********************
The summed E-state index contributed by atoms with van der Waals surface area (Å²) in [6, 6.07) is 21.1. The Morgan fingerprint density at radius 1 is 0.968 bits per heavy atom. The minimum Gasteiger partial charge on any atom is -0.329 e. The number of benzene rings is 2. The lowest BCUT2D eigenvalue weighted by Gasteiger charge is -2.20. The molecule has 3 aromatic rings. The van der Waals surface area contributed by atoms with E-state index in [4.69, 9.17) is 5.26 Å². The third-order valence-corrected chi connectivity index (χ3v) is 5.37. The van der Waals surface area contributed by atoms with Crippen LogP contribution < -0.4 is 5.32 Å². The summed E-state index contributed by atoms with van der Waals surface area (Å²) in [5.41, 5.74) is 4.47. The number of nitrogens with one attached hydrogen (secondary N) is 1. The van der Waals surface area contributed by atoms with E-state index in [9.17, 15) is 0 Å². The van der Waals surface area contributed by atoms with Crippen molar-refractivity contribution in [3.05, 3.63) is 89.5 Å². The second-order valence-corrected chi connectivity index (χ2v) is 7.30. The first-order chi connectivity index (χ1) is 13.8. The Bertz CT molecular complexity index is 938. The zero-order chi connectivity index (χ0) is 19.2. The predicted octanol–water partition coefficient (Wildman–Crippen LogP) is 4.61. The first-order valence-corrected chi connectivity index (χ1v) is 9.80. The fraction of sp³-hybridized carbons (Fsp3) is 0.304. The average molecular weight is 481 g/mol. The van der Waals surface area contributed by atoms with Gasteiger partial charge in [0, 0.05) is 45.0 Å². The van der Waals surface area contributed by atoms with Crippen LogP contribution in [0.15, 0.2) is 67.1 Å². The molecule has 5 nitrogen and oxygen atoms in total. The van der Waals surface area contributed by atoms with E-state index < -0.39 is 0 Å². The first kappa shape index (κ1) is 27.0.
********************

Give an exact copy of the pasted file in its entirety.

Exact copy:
The summed E-state index contributed by atoms with van der Waals surface area (Å²) in [6, 6.07) is 21.1. The Morgan fingerprint density at radius 1 is 0.968 bits per heavy atom. The minimum Gasteiger partial charge on any atom is -0.329 e. The number of benzene rings is 2. The lowest BCUT2D eigenvalue weighted by Gasteiger charge is -2.20. The molecule has 3 aromatic rings. The van der Waals surface area contributed by atoms with E-state index in [4.69, 9.17) is 5.26 Å². The third-order valence-corrected chi connectivity index (χ3v) is 5.37. The van der Waals surface area contributed by atoms with Crippen LogP contribution < -0.4 is 5.32 Å². The summed E-state index contributed by atoms with van der Waals surface area (Å²) in [5.41, 5.74) is 4.47. The number of nitrogens with one attached hydrogen (secondary N) is 1. The van der Waals surface area contributed by atoms with E-state index in [9.17, 15) is 0 Å². The van der Waals surface area contributed by atoms with Crippen molar-refractivity contribution in [3.05, 3.63) is 89.5 Å². The second-order valence-corrected chi connectivity index (χ2v) is 7.30. The first-order chi connectivity index (χ1) is 13.8. The Bertz CT molecular complexity index is 938. The zero-order chi connectivity index (χ0) is 19.2. The predicted octanol–water partition coefficient (Wildman–Crippen LogP) is 4.61. The first-order valence-corrected chi connectivity index (χ1v) is 9.80. The fraction of sp³-hybridized carbons (Fsp3) is 0.304. The average molecular weight is 481 g/mol. The van der Waals surface area contributed by atoms with Gasteiger partial charge in [0, 0.05) is 45.0 Å². The van der Waals surface area contributed by atoms with Crippen LogP contribution in [0.15, 0.2) is 67.1 Å². The molecule has 5 nitrogen and oxygen atoms in total. The van der Waals surface area contributed by atoms with E-state index < -0.39 is 0 Å². The first kappa shape index (κ1) is 27.0.